announcement

Help someone with useful health advice.

Blood and Protein in Urine

Blood and Protein in Urine

Urine color may change due to the presence of blood and protein in urine. This article explains why blood or protein gets mixed up in the urine and what are the other symptoms of the disorder.
Leena Palande
Last Updated: Apr 22, 2018
Usually, deep yellow is the color of concentrated urine, while dilute urine is normally colorless. Any other color of the urine is considered as abnormal. Distinct change in the color of urine is the prominent symptom of blood and protein in urine. Drugs or some food particles can impart various colors to the urine, like brown, green, black, orange or red. Brown urine may indicate the presence of broken down hemoglobin, which is a protein that promotes transfer of oxygen through red blood cells.
Urine can appear red or brown due to the presence of red blood cells in urine. The color may change, depending upon how long and how much amount of blood it contains. Brown urine can also be due to the presence of the muscle protein known as myoglobin. The condition wherein blood in the urine is noticed, is called hematuria. Chemical tests or microscopes help detect even a very small amount of blood in the urine.
Symptoms
  • Red or Brown colored urine
  • Abdominal pain
  • Abdominal discomfort
  • Urge to urinate frequently
  • Pain while urination
  • Burning sensation with urination
  • Nausea
  • Vomiting
  • Fever
  • Back pain
  • Severe side flank pain
Causes
  • Glomerular Dysfunction: When blood is present in the urine and the person is not complaining about any pain, then it is possible that certain blood vessels of kidneys (glomeruli) are not functioning properly. The condition is called painless hematuria. It should be kept in mind that glomerulonephritis can lead to decrease in urine production and edema too. It needs prompt medical attention.
  • Blood Clot: It is possible to have blood and protein in urine without any infection. A kidney stone or even a blood clot when passes through ureters or the urethra, can result in blood in the urine. If not promptly treated, a kidney stone may lead to worsening of the situation. Infection, inflammation, or an injury to any part of the urinary system can lead to passing of blood in urine.
  • Hemolytic Anemia: Hemolytic anemia which is a type of serious disorder, wherein red blood cells are damaged or destroyed fast, can lead to excretion of broken down hemoglobin through urine.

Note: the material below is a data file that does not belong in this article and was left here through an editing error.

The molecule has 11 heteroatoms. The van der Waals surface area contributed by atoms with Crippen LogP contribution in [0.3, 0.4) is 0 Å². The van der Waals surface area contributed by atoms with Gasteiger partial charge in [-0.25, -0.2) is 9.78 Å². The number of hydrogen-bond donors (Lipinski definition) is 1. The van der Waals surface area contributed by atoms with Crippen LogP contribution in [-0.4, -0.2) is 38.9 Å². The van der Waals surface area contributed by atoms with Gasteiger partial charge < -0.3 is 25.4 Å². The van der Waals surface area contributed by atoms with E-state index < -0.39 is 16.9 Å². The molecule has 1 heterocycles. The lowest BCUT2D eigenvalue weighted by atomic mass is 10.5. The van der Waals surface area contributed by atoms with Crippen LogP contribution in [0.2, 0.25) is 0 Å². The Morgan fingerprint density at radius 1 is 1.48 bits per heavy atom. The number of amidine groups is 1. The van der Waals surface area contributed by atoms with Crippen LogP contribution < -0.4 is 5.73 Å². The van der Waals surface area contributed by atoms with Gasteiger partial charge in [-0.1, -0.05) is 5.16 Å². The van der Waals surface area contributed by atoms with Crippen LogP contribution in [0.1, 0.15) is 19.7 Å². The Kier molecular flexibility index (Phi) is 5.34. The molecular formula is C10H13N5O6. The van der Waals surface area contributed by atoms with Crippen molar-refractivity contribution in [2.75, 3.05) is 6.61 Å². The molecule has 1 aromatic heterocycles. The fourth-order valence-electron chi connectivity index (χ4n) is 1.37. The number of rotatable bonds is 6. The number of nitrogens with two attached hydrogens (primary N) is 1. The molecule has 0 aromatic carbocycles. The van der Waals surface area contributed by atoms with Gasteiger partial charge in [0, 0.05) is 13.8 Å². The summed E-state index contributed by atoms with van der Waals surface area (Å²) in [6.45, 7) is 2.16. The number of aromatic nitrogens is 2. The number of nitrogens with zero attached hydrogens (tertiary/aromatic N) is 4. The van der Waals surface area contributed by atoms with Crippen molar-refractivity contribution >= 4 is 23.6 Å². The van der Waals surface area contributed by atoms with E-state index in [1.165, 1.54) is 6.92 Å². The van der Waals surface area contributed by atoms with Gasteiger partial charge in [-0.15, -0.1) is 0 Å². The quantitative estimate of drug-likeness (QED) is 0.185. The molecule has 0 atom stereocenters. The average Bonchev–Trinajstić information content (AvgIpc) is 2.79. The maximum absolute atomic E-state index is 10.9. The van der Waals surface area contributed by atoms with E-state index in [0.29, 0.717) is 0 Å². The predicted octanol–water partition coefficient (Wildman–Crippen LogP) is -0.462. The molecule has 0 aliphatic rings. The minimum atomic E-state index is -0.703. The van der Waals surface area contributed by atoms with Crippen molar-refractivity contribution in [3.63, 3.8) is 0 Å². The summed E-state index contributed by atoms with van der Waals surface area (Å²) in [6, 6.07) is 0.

• Urinary Tract Infections: Urinary tract infections (UTI) can lead to blood in urine. UTI can be the cause of blood in urine during pregnancy. Women are more susceptible to UTI than men.
  • Medications: Some drugs and medications like rifampicin are responsible for the blood in urine. Since old adults take more medications, they are more likely to suffer from hematuria.
  • Betanin: After eating beets, betanin present in beets can produce red color of the urine. Consumption of certain berries and rhubarb may change the color of the urine.
  • Kidney Dysfunction: Kidney stones, tumors, kidney diseases, any kind of injuries, kidney infections, renal failure, kidney cancer can lead to protein and blood in urine.
  • Bladder Problems: Chronic bladder infection, bladder tumors, any problems related to urethra or ureters result in blood in urine.
  • Sickle Cell Anemia: Sickle cell anemia, wherein, the red blood corpuscles become 'C' shaped, is also a cause of blood in urine.
  • Hemoglobin: Bleeding in the kidney, bladder or ureter can lead to leakage of broken down hemoglobin into the urine.
  • Myoglobin: The protein myoglobin can be excreted through urine after any kind of severe muscle injury.
  • Prostate Gland: Enlarged prostate or prostate infection can lead to blood in urine.
  • Strenuous Exercises: Excessive exercising (for example, excessive running) can lead to blood in urine.
  • Inflammation of Colon: Inflammation of adjacent organs like colon can lead to small amount of blood in urine.
  • Other Causes: Other diseases like diabetes, high blood pressure, blood-clotting disorders, etc., and food colorings can lead to protein and blood in urine.
Treatment to prevent loss of blood and protein through urine depends upon the underlying cause of the condition. Diagnosis depends upon the results of various tests. More than one cause can be found during the tests. The treatment might vary from person to person, depending upon the overall health of the person, cause of the disorder and severity of the symptoms. In case of mild symptoms, hematuria may get cured on its own. For chronic conditions, it may or may not show severe symptoms.